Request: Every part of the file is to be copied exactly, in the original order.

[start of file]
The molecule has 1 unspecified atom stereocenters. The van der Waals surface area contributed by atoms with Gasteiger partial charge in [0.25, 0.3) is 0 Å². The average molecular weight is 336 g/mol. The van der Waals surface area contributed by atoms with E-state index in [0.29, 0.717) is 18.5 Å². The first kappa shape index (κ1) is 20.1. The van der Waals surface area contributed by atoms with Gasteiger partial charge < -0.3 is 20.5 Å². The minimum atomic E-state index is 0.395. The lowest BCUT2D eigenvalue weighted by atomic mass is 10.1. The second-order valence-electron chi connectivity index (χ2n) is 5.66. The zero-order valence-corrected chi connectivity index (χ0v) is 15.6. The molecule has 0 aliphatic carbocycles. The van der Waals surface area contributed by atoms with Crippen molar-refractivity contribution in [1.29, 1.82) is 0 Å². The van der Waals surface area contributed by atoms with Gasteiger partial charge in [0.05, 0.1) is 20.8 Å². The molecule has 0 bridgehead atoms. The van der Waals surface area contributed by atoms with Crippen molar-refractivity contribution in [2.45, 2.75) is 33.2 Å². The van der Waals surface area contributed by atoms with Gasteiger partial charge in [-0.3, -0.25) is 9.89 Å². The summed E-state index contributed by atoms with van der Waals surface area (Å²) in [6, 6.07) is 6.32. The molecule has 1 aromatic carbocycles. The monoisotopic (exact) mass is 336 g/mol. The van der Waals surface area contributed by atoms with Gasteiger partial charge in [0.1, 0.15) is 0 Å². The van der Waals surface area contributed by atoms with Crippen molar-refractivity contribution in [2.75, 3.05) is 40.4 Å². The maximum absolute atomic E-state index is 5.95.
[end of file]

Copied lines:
The molecule has 1 unspecified atom stereocenters. The van der Waals surface area contributed by atoms with Gasteiger partial charge in [0.25, 0.3) is 0 Å². The average molecular weight is 336 g/mol. The van der Waals surface area contributed by atoms with E-state index in [0.29, 0.717) is 18.5 Å². The first kappa shape index (κ1) is 20.1. The van der Waals surface area contributed by atoms with Gasteiger partial charge < -0.3 is 20.5 Å². The minimum atomic E-state index is 0.395. The lowest BCUT2D eigenvalue weighted by atomic mass is 10.1. The second-order valence-electron chi connectivity index (χ2n) is 5.66. The zero-order valence-corrected chi connectivity index (χ0v) is 15.6. The molecule has 0 aliphatic carbocycles. The van der Waals surface area contributed by atoms with Crippen molar-refractivity contribution in [1.29, 1.82) is 0 Å². The van der Waals surface area contributed by atoms with Gasteiger partial charge in [0.05, 0.1) is 20.8 Å². The molecule has 0 bridgehead atoms. The van der Waals surface area contributed by atoms with Crippen molar-refractivity contribution in [2.45, 2.75) is 33.2 Å². The van der Waals surface area contributed by atoms with Gasteiger partial charge in [-0.3, -0.25) is 9.89 Å². The summed E-state index contributed by atoms with van der Waals surface area (Å²) in [6, 6.07) is 6.32. The molecule has 1 aromatic carbocycles. The monoisotopic (exact) mass is 336 g/mol. The van der Waals surface area contributed by atoms with Gasteiger partial charge in [0.1, 0.15) is 0 Å². The van der Waals surface area contributed by atoms with Crippen molar-refractivity contribution in [2.75, 3.05) is 40.4 Å². The maximum absolute atomic E-state index is 5.95.